ATT is here, but first-party data offers a way forward for app publishers – AdExchanger

Seller“is a column written by the seller side of the digital media community.

Today’s column is written by Thanh Do, Product Marketing Manager at Permutative.

It’s no secret that Apple’s App Tracking Transparency (ATT) framework has rocked the advertising industry. Before the introduction of opt-in consent, 70% of users have enabled cross-app tracking. But since September 2021, only 21% of users worldwide have opted for ATT.

With Google configured to apply similar privacy changes Coming soon to Android Advertising ID, advertisers and publishers will have no choice but to adapt to these significant changes in mobile privacy. But there are several ways to overcome the challenges of requiring explicit tracking consent.

App publishers have a unique opportunity to offer advertisers an alternative to device identifiers.

Here’s why they need to focus long-term toward privacy-compliant first party data.

The value of publisher audiences is declining

Without Mobile Advertising Identifiers (MAIDs), Apple and Android will be limited in their ability to collect enough data to increase audience reach, track and measure campaign performance for advertisers. Plus, it will cost advertisers more to achieve the same results. For example, the loose leaf tea leaf seller Plum Deluxe used to spend $ 27 per month to acquire a customer and now spend $ 270.

With diminishing reach and measurement capabilities and the inevitable rise in prices, advertisers will have to seek alternative platforms with rich proprietary data to reallocate their media dollars. This leaves the door wide open for application editors.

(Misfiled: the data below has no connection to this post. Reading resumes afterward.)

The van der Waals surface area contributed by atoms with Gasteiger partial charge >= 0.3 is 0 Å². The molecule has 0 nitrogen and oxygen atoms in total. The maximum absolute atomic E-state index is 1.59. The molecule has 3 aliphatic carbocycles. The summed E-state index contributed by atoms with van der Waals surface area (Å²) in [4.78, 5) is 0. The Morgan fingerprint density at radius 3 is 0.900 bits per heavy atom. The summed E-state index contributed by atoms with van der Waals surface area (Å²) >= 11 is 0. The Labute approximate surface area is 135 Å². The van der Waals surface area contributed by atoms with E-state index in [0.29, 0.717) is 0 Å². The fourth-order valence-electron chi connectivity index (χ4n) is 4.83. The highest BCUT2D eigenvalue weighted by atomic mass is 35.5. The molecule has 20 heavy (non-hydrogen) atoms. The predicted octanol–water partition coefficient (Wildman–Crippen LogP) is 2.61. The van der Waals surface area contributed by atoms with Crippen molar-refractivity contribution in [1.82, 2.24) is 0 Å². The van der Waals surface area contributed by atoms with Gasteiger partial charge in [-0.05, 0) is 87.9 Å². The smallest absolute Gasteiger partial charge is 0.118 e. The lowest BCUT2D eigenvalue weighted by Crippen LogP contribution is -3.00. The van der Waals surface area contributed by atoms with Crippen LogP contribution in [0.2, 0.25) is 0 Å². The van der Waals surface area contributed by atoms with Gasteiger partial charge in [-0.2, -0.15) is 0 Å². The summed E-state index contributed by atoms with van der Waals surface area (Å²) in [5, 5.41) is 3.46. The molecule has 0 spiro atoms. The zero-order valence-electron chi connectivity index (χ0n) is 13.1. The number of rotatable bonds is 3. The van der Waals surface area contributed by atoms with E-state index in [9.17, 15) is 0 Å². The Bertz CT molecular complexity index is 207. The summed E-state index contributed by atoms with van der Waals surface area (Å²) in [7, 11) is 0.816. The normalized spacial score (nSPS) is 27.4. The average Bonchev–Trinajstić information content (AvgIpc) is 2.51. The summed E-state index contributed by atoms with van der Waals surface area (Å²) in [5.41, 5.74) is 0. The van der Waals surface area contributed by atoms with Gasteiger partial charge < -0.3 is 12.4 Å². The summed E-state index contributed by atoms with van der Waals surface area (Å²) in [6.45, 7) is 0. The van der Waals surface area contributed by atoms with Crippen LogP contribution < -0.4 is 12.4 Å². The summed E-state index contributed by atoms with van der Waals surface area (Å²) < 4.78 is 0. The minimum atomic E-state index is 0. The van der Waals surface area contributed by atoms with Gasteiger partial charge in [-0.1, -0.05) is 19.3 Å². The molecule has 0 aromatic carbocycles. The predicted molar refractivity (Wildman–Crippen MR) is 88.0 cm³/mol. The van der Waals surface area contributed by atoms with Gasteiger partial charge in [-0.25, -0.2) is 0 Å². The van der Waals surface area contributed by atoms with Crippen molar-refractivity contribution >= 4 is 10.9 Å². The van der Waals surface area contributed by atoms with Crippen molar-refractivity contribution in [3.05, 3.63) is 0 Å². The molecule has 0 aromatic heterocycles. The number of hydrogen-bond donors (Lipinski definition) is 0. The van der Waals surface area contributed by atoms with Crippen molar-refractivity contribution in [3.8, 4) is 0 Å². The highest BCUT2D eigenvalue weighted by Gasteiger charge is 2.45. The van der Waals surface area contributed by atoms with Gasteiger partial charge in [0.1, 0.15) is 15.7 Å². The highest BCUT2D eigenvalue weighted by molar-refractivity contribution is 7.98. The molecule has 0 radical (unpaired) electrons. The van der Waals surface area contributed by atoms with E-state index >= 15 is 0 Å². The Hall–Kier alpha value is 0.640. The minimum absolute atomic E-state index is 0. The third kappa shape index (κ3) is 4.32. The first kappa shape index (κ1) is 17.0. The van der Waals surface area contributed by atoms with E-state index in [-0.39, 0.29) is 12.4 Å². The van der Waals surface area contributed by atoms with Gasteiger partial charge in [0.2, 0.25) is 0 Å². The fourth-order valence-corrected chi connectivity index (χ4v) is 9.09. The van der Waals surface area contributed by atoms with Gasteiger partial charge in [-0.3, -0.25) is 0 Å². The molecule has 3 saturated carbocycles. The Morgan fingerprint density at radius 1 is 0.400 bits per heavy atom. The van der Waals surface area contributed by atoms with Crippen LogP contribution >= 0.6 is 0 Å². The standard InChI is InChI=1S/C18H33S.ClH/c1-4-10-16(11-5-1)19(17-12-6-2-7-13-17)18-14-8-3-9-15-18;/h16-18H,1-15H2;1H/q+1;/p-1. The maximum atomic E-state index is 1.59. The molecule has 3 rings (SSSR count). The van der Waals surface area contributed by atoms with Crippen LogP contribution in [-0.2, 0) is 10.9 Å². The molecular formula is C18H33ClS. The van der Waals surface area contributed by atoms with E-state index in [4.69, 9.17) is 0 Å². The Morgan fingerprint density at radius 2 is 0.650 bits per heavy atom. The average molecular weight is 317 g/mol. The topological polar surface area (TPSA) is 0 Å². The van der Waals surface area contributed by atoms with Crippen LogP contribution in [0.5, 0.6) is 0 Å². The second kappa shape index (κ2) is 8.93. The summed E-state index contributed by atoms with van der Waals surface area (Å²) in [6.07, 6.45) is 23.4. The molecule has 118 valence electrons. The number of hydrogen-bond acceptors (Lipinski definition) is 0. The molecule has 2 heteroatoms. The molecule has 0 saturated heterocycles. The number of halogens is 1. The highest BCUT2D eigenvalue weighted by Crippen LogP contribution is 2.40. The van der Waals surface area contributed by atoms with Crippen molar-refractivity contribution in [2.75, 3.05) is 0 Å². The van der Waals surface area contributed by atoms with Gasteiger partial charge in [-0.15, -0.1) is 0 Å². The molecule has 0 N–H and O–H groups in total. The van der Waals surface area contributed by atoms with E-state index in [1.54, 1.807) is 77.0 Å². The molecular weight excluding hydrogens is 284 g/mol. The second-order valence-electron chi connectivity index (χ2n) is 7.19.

First-party data is becoming the new benchmark

As stewards of data, publishers have access to a wide range of consumers who interact with their portfolio of websites and applications. This wealth of first-party data provides the kind of behavioral information advertisers seek, which makes publisher solutions interesting and compelling.

But relying solely on existing first party data will not enable a long-term sustainable business model that maximizes revenue and monetizes that opportunity. Publishers need to explore a combination as they navigate ATT and prepare for a future without an AMI.

Develop a solid first party data strategy

Take this opportunity to improve direct relationships with customers and collect different types of first party data.

Increase transparency

Mobile app publishers can control the messaging used in the opt-in notification. Be transparent about how the data collected will alleviate consumer concerns and encourage user buy-in.

Demonstrate value

Focus on improving the experience in the app. Show users the value of signing up in exchange for a personalized experience.

Explore new technologies

Start adopting and testing new infrastructures that respect privacy and don’t rely on mobile credentials.

What happens next?

Application editors can achieve great results by effectively leveraging first party data. This means using real-time targeting on first page views at scale on Apple and Android devices, without relying on IDFA or MAIDs.

Publishers of mobile applications must adapt quickly. By investing in contextual and privacy-compliant first-party data to combat ATT, they will provide a viable alternative for advertisers.

Follow Permutive (@Permutation) and AdExchanger (@adexchanger) on Twitter.

Lance B. Holton